Type of MaterialThermal Conductivity Constant (W/m-k) Gmanila Wood0.0914 Rubber0.1720 Oak Wood0.1850 Nylon0.2300 Asbestos Cement Sheet0.3190 Varried PVC0.04 - 0.350

*Thermal Conductivity values taken from the Thermtest thermal properties database, for more Thermal Conductivity values visit:


Opposite to the Searle’s Bar experiment, Lee’s Disc method is designed to primarily calculate the thermal conductivities of thermal insulators, such as polystyrene. Thin samples with large surface areas are preferable for this application, because they quickly reach steady state. With a budget between 150-250$, anyone can easily test the thermal conductivity of insulating materials.

More information:

Web Resources for further information:

To make your own simulation:


    Lees CH, Chorlton JD. 1896. On a Simple apparatus for determining the thermal conductivity of cements and other substances used in the Arts. Philosophical Magazine. 41:253.

    How to Save a Few Extra Dollars

    For those who are more tech savvy, the following components of this experiment can be made at home for a fraction of the price.

    Steam Chamber


    • Thin walled metal cylinder
    • High thermal conductivity (ex: aluminum, copper).
    • Height must be less than the available area between the upper brass disc and the ring clamp.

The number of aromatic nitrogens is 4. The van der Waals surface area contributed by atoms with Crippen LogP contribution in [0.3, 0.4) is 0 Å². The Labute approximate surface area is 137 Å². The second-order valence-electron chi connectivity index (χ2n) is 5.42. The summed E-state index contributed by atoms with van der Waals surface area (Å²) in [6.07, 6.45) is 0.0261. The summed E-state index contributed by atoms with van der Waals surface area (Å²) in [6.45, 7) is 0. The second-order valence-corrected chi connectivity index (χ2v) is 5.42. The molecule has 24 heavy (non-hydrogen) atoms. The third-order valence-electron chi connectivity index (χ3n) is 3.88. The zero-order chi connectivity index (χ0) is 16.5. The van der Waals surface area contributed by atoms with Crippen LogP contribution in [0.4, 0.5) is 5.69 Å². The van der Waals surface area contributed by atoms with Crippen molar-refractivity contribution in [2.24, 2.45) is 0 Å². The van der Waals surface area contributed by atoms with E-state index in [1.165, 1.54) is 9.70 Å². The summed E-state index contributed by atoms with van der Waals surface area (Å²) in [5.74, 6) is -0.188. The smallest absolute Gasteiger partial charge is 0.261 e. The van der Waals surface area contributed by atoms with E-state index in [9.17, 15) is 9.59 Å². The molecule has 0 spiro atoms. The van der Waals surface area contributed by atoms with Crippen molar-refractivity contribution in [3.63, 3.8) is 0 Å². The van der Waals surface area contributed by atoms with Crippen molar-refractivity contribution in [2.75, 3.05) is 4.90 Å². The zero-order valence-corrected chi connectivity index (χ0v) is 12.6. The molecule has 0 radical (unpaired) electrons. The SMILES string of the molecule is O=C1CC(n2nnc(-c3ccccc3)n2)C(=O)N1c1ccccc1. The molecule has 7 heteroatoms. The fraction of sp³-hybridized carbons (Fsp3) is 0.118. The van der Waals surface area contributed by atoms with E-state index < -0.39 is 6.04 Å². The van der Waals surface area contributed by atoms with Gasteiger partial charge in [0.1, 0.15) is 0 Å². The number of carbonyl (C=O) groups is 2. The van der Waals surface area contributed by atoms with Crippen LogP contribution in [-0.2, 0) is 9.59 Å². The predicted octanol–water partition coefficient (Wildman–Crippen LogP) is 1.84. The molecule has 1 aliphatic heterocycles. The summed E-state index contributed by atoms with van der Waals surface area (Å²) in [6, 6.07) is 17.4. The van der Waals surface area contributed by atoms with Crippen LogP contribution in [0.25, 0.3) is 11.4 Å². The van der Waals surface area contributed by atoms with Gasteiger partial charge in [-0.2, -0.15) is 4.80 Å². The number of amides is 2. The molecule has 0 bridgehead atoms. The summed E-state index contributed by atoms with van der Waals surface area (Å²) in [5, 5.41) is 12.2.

• Must cover the cross-sectional area of the upper brass disc, where cross-sectional area = πD2/4 OR πr2


    Machine 1 hole on each side of the cylinder for the steam inlet and outlet.

    Steam Generator


    • Hot plate
    • Closed metal container filled with water
    • Must have an air tight lid with a hole large enough for tubing.


    Connect the tubing with the steam inlet hole of the steam chamber. It is important to note that the airtight seal will produce a closed system, and pressure could build if the tubing is faulty.

    Two Channel Thermocouple

    The above image is an appropriate design of a two channel thermocouple that is capable of auto-recording temperature.

    ADC chips like ADS1248 and MCP3424 can read the temperatures of the metal plates supplied by the thermocouples; the digital value of which would be sent to a CPU such as ARM cortex o. The CPU can record the temperatures and time which would then be displayed, stored, or sent to a computer. Keep in mind that the thermocouples need cold joint compensation. This can be completed by a thermistor or IC temperature sensor, like DS18B20, at the thermocouples’ cold joint.



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      That's a neat idea, do you have any pictures of the finished project?